Wednesday found us at the Tiger Temple in Kanchanaburi, a few hours outside of Bangkok. I was a bit concerned about going because I didn’t want our year stay to end within the first two weeks due to gashes on any parts of our body.
My other concern was because I am not a huge fan of zoos and animals being locked up. I was worried how the animals were treated and how they could possibly be so calm around humans. The staff’s answer is because they have been around humans their entire life (all were born in the park), they get lots of exercise, are loved, and fed a diet of cooked chicken (4-5 whole chickens for the bigger cats) and carnivore supplements. I’d say a bit of magic is involved too, for no one was chewed on while we were there, and we all got up close and personal with them.
The staff was a really nice part of the experience too. They guided us how to walk around the animals and had a constant watch on us. They also took a lot of close-up pictures for us, putting the camera right in the tiger’s face. They all seemed shockingly comfortable with the tigers, even when the only thing controlling the tigers appeared to be a simple leash and skinny piece of bamboo.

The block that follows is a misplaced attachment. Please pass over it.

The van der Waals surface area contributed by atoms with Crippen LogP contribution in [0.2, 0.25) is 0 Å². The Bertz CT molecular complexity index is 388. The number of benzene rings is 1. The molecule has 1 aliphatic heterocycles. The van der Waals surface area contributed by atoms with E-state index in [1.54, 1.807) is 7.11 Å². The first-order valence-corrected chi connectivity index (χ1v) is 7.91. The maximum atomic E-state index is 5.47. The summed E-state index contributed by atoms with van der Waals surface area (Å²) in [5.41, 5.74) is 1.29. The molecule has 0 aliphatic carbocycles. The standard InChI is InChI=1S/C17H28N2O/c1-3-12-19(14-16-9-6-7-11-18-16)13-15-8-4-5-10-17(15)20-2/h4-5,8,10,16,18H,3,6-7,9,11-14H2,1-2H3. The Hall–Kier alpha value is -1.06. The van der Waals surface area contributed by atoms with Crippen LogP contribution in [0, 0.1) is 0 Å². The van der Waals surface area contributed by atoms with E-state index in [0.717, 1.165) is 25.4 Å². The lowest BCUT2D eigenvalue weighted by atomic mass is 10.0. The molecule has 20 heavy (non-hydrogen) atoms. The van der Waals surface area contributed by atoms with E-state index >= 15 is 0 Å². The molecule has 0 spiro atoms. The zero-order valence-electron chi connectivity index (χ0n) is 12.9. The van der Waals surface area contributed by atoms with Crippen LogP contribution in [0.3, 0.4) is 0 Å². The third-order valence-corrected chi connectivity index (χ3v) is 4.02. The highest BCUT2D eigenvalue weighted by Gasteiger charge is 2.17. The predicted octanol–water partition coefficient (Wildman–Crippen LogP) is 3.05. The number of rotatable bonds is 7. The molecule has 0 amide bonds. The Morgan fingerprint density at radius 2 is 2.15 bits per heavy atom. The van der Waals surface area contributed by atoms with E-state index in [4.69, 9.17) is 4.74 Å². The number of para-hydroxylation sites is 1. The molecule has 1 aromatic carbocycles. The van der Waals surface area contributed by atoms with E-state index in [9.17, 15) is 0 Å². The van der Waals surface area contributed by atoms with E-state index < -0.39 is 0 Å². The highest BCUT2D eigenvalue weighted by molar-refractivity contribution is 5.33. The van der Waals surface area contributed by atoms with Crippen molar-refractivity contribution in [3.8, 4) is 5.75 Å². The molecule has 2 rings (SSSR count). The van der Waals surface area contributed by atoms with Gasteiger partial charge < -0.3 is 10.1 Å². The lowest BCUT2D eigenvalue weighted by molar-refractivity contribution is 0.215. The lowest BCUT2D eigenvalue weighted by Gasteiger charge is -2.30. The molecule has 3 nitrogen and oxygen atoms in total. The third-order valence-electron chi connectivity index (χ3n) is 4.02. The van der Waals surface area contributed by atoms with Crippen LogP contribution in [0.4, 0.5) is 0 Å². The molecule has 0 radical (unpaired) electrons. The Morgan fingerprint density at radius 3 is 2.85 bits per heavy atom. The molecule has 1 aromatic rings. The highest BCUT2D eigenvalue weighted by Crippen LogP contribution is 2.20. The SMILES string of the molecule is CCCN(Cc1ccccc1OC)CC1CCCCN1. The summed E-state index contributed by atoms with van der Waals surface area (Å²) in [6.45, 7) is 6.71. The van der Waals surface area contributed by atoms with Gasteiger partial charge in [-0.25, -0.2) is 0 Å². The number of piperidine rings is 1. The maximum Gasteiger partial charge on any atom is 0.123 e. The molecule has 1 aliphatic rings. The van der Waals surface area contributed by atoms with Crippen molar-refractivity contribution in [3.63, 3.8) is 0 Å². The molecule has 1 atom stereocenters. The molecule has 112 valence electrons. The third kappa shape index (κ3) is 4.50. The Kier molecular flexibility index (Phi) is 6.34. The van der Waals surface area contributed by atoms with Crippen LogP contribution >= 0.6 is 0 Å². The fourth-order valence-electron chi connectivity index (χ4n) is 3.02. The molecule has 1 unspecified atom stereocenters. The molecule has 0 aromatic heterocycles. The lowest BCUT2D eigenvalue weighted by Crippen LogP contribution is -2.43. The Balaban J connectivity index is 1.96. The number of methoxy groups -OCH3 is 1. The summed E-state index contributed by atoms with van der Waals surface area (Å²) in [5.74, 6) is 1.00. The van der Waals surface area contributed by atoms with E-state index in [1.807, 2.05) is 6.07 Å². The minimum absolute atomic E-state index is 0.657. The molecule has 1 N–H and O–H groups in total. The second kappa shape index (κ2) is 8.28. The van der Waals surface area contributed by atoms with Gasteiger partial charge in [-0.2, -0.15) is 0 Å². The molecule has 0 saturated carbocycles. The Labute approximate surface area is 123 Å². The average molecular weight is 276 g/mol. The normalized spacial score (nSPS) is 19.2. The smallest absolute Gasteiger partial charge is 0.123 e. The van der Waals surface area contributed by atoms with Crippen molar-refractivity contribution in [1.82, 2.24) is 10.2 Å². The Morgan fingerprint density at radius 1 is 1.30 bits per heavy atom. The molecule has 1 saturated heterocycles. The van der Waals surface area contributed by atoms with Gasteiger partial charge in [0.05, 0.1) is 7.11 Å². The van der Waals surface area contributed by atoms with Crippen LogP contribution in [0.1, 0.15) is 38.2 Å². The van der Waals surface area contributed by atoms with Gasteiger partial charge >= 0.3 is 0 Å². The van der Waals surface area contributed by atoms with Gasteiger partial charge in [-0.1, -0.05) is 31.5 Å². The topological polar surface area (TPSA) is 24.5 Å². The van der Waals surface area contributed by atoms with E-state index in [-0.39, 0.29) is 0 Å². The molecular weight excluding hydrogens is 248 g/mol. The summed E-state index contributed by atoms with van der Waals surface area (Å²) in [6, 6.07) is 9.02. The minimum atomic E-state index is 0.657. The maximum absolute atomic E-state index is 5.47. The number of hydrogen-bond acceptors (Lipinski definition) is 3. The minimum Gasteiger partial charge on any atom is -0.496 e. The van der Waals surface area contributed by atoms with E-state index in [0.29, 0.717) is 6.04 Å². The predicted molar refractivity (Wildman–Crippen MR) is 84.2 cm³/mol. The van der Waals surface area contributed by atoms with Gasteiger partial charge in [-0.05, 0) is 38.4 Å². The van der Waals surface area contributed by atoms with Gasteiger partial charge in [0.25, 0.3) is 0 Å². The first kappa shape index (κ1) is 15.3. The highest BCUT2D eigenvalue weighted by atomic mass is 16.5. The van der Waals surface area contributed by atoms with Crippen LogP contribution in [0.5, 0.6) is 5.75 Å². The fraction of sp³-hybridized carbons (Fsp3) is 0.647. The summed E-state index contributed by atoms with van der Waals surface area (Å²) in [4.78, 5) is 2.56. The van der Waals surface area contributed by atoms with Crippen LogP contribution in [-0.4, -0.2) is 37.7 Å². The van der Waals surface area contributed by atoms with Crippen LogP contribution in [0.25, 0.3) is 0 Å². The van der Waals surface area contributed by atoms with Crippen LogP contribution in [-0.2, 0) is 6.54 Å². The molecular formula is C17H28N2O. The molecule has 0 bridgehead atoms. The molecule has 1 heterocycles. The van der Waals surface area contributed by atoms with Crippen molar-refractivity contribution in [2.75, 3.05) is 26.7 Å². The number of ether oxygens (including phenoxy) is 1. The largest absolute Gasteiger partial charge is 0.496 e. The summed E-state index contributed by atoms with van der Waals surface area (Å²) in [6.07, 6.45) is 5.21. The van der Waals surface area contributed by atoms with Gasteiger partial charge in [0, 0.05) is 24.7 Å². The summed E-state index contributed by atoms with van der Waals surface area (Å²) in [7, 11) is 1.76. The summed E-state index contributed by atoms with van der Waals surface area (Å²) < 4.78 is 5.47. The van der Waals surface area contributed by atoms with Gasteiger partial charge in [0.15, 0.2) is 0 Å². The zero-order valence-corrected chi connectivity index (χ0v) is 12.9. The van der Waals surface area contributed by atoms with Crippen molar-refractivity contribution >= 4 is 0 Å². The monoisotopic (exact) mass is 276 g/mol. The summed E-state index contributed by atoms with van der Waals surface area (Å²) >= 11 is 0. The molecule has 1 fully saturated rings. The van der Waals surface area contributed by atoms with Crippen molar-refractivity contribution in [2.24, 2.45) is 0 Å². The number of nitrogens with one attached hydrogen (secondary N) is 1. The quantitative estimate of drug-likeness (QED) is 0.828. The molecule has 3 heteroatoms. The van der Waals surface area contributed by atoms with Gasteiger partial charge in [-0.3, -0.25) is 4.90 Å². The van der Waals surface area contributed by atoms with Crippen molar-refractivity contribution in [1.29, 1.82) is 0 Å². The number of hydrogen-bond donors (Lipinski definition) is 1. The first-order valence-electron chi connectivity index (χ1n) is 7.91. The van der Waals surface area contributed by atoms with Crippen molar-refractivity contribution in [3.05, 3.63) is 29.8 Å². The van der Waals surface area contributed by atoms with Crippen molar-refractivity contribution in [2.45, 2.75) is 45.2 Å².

The price for admission was 600 baht, so at the current rates, about $21. This gave you access to pet the tigers and have pictures taken, by yourself. A few times group photos were allowed with the smaller beasts. One special photo involved the opportunity to walk the tiger, where you are given the leash. I took comfort in the many staff around, and the monk beside me.
The walk lead us into a canyon where we all waited until each tiger was down before we were allowed to leave. As each tiger came down, we were told to stand up and look at the tiger (as they attack from behind).If these opportunities were not up close and personal enough for you, there were additional programs for 1000 bahts ($35), which we decided to take advantage of. James opted for “exercising” the younger tigers, which still weigh in at over 200 pounds, in a pool. For me this sounded like an excellent way to be drown and eaten.
So, for the same price, I choose to feed and play with the cubs, which were about the size of a medium size dog. This activity had the added adventure of a slick floor, in bare feet, and the cheeky buggers jumping on you if you had your back to them. They were fun to feed though.
Overall, the day exceeded expectations. One of the staff praised all of the good work of the monastery and Abbot. They’ve setup a daily soup kitchen, provided rabbies vaccinations to local animals (and people) and provides scholarships for schooling. Their goal is to help the locals so that they didn’t have to poach animals to survive.
So I would definitely recommend the opportunity to touch a tiger and I think James is debating the one month opportunity to volunteer there. They said they’d work you to death but you get to take care of the cubs. That would definitely be an experience! Check out tigertemple.org for details.
Want to play with a tiger?
Click on a picture above or below to see more details. Few more pics from the day: